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Gold finishes lower as worries over China virus ebb

Gold futures ended with a modest loss on Wednesday, lacking support as some equities markets in Asia and the U.S. climbed and while commodities traders weighed the potential economic impact of an outbreak of a serious virus in China. Gold for February delivery on Comex lost $1.20, or 0.08%, to settle at $1,556.70 an ounce, while March silver added 2 cents, or 0.1%, to $17.828 an ounce following a 1.5% loss Tuesday. In other metals trading, March palladium rose 4.6% to $2,335.60 an ounce,...

Gold Settles Lower as Traders Weigh The Impact of China's Coronavirus on Demand for The Metal

Gold futures settled modestly lower on Tuesday, with some sources attributing the loss to the possibility that a viral outbreak may cut demand for the precious metal as China prepares for its New Year celebrations this weekend. The Chinese tend to buy more gold for the holiday celebration. Other sources, however, said that a further spread of the coronavirus may eventually support haven buying of gold. CNN reported Tuesday that the U.S. was expected to announce its first case of Wuhan...

Gold Steady Amid Virus Concerns; Palladium Decline

Gold was steady in Asia as markets assessed the likely impact of the spread of China™s coronavirus. Palladium extended its decline. Spot gold -0.1% to $1,556.81/oz at 7:41am in Singapore; -0.2% Tuesday. Bloomberg Dollar Spot Index steady after +0.1% Tuesday. Other precious metals: Silver little changed at $17.7762/oz, Platinum -0.1% to $999.92/oz, Palladium -0.3% to $2,394.35/oz; prices fell 5.6% Tuesday, biggest loss since Aug. 1. Source: Bloomberg

Oil falls slightly amid Libya oil crisis

Oil prices dipped on Tuesday on expectations that a well-supplied market would be able to absorb disruptions that have cut Libya's crude production to a trickle. Brent crude was down 65 cents at $64.55 a barrel, having hit a session low of $64.06. U.S. West Texas Intermediate crude settled down 20 cents at $58.34, after hitting a low of $57.68 earlier in the day. Almost all of Libya™s crude export capacity is now under force majeure - a waiver on contractual obligations - after pipeline...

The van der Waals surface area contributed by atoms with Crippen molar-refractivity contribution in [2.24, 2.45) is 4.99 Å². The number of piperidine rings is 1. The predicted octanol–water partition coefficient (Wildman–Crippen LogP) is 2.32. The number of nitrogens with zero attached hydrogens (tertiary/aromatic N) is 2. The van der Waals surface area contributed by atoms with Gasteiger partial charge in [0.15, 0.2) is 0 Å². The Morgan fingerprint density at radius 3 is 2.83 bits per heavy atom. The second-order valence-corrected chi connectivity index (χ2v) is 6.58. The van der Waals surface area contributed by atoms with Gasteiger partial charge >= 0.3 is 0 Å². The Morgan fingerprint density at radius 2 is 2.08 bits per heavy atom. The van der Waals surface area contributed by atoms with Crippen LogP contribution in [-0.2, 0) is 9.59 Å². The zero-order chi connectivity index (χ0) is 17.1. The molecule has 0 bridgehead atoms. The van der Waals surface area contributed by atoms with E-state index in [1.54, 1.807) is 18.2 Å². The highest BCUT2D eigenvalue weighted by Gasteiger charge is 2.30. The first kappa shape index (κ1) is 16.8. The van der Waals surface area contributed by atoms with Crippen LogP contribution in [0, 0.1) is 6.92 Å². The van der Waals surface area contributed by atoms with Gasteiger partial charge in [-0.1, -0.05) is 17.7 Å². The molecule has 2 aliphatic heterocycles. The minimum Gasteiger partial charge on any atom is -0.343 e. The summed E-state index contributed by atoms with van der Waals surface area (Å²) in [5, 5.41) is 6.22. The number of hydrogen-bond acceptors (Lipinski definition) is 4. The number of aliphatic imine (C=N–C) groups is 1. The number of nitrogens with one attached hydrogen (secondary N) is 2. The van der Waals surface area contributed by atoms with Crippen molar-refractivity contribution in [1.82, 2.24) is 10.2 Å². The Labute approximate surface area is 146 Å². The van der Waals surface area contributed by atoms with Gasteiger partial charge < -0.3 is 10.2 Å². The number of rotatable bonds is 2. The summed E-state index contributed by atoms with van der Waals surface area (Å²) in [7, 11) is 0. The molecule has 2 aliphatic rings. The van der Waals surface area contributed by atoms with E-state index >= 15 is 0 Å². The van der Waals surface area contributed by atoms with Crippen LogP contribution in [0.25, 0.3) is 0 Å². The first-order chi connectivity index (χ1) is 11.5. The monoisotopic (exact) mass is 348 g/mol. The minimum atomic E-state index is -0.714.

Gold Holds Steady On Central Bank Policy Expectations

Gold prices were little changed on Wednesday as technical support on expected dovish monetary policy from central banks offset revived appetite for riskier assets and an upbeat dollar. Spot gold was down 0.1% at $1,555.73 an ounce at 13:22 GMT. U.S. gold futures dipped 0.2% to $1,555.50. Investors will keep a close eye on the European Central Bank™s first policy meeting of the year on Thursday, while the Fed™s first meeting is scheduled for Jan. 28-29. Lower interest rates reduce the...

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Wall St, Main St. Look For Still-Higher Gold Prices
Monday, 17 June 2019 14:43 WIB | GOLD CORNER |Gold OutlookGold Corner

Gold hit its highest levels in more than a year on Friday, and Wall Street and Main Street look for the momentum to continue this week, based on the weekly Kitco News gold survey.

The metal has been underpinned by continuing trade tensions between the U.S. and its partners, resulting in worries about an economic slowdown that in turn has market participants looking for a rate cut from the U.S. Federal Open Market Committee before the end of the summer. Attacks on a pair of tankers in the Middle East prompted additional buying. And whenever markets break higher, they generate technical-chart momentum.

Twenty-two market professionals took part in the Wall Street survey. A total of 16 voters, or 73%, called for gold to rise. There were three votes each, or 14%, for either lower or sideways/neutral.

Meanwhile, 558 respondents took part in an online Main Street poll. A total of 389 voters, or 70%, called for gold to rise. Another 122, or 22%, predicted gold would fall. The remaining 47 voters, or 8%, saw a sideways market.

In the last survey, Main Street and Wall Street were both bullish. As of 11 a.m. EDT on Friday, they were right, with Comex August gold futures were trading up 0.4% for the week so far at $1,351.40 an ounce. The contract traded as high as $1,362.20 an ounce, its highest level since April 2018.

"With the tensions escalading between Iran and the U.S. as well as all the tariffs on and off, I think gold has a good potential to see new highs," said Afshin Nabavi, head of trading at MKS. "This week, [the] FOMC will have a meeting on Wednesday¦and the market thinks they may want to cut interest rates."

Richard Baker, editor of the Eureka Miner's Report, commented that not only has gold benefited from its role as a safe haven, but real interest rates remain suppressed given high demand for U.S. Treasury notes, which he noted is a bullish development for non-interest-bearing assets like gold.

"As oil prices have fallen on weakening demand, gold has proved resilient and, more recently, on the move higher," Baker said. "A gold price model based on Brent [crude], 10-year real rates, [the] euro and Japanese yen demonstrates high fidelity since early March. That model suggests that Comex gold should return to Friday morning's highs closing above $1,360 per ounce this week. Silver should follow above the $15-per-ounce level."